AS I drove around in the cosseted luxury of a Range Rover, I found myself pondering how the original pitch for such a vehicle might have gone back in the Swinging Sxties.
It's tempting to speculate that everyone involved had been smoking a little too much of the wacky baccy for which the decade is famous.
"I know," I pictured some bright young Land Rover executive saying. "Why don't we make a motor that's as plush as a premium saloon but capable of crossing the Sahara Desert?"
After several minutes rolling around laughing, I would then have expected one of the group to ask who the hell would need such a car, given that the concept still sounds vaguely ridiculous?
But what do I know? Far from falling about in disbelief they all go for it - the Range Rover goes into production and hits the road in 1970.
And, despite being dismissed by the have-nots as a Chelsea tractor, it's an instant hit with the well-to-do and nearly 50 years later is still setting the benchmark in the rarified luxury SUV market.
True, most will never encounter anything more challenging than a few pot-holes or a sleeping policeman, but royals, pop prima donnas and top-flight footballers the world over love them - because owning a Range Rover is all about status.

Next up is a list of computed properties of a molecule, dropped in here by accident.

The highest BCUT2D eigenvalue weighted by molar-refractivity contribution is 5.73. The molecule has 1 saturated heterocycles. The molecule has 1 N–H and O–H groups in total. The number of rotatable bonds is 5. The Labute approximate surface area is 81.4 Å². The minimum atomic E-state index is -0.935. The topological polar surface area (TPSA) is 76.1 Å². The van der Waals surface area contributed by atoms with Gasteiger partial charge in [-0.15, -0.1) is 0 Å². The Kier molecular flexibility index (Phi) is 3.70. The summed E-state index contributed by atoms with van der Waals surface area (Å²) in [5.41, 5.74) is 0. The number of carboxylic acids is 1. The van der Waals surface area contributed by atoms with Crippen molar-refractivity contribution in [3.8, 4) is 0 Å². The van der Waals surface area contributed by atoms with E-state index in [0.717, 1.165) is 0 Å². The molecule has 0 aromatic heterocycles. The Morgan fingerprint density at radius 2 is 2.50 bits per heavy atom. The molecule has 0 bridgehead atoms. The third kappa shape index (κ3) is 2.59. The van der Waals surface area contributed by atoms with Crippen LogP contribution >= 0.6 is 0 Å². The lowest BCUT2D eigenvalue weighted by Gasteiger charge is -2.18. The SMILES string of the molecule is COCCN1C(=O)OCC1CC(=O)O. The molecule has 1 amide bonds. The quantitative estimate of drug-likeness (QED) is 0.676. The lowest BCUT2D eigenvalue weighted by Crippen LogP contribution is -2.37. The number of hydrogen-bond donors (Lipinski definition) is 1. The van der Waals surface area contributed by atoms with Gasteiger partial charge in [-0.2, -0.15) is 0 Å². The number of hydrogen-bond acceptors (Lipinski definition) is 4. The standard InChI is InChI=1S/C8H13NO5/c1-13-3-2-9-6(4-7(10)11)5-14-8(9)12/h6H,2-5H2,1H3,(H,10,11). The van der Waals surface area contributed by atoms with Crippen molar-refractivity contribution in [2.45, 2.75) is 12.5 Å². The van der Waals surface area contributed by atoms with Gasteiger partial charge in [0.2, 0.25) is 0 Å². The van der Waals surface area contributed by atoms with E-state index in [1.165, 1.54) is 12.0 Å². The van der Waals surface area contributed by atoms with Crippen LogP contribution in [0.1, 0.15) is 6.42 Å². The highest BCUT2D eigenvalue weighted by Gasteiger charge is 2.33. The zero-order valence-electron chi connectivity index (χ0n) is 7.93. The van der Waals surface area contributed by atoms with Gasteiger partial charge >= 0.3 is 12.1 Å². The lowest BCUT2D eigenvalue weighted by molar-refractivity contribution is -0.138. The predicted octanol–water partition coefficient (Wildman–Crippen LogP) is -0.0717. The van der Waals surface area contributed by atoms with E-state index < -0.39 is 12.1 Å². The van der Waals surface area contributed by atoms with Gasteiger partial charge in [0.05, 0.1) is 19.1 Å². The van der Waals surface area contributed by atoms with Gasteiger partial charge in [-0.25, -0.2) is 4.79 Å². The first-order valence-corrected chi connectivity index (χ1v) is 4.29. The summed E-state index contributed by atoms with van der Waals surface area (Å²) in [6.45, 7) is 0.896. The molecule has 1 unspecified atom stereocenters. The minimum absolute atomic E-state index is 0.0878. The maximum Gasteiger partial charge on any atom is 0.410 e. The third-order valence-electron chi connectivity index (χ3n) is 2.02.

This is a huge, imposing car which, despite the current fourth generation's ‘lightweight' aluminium construction, still weighs in at two tonnes-plus and stretches to five metres in length.
A nimble and sporty drive, therefore, is not to be expected - but there is certainly no lack of power and pace.
The 3.0-litre V6 diesel is the entry level engine but still kicks out a whopping 258ps and a huge 600Nm of torque from as low as 2,000 revs.
Mated to a smooth eight-speed automatic gearbox, it offers some tremendous low-end grunt and can shift this hefty beast from 0-60mph in just 7.4 seconds and on to a top speed of 130mph.
Fuel economy is also the best in the range, with a claimed 40.9 miles per gallon on average being positively miserly by Range Rover standards. Although if you can afford the best part of £100,000 to buy one, running costs are probably not an issue.
More important is travelling in a style which befits the considerable outlay you've made - and the Range Rover certainly delivers. Progress is effortless and serene.
Passengers are wafted along in blissful isolation from any vagaries in the road surface thanks to the air suspension, while wind and road noise is conspicuous only by its absence.
Which leaves occupants with little to distract them from the spacious and opulent surroundings.
Soft, supple leather and plush soft touch fabrics abound, broken up only by stylish polished veneers, and the craftsmanship throughout is of a standard you'd expect if you'd forked out 100 grand.
Top-end kit in flagship Autobiography trim includes such luxuries as digital TV, four-zone climate control, eight-inch touchscreen interface, sat nav, digital radio, heated power-adjusting front seats, heated leather steering wheel, panoramic roof with powered blind, powered split tailgate, keyless entry and ignitionâ¦ the list goes on.
And, of course, there's Land Rover's legendary off-road capability, in the shape of the enhanced Terrain Response 2 system, which can automatically detect and adjust to varying terrain, as well as the world-first All-Terrain Progress Control - which maintains an ultra-low crawl speed over obstacles while the driver concentrates on steering.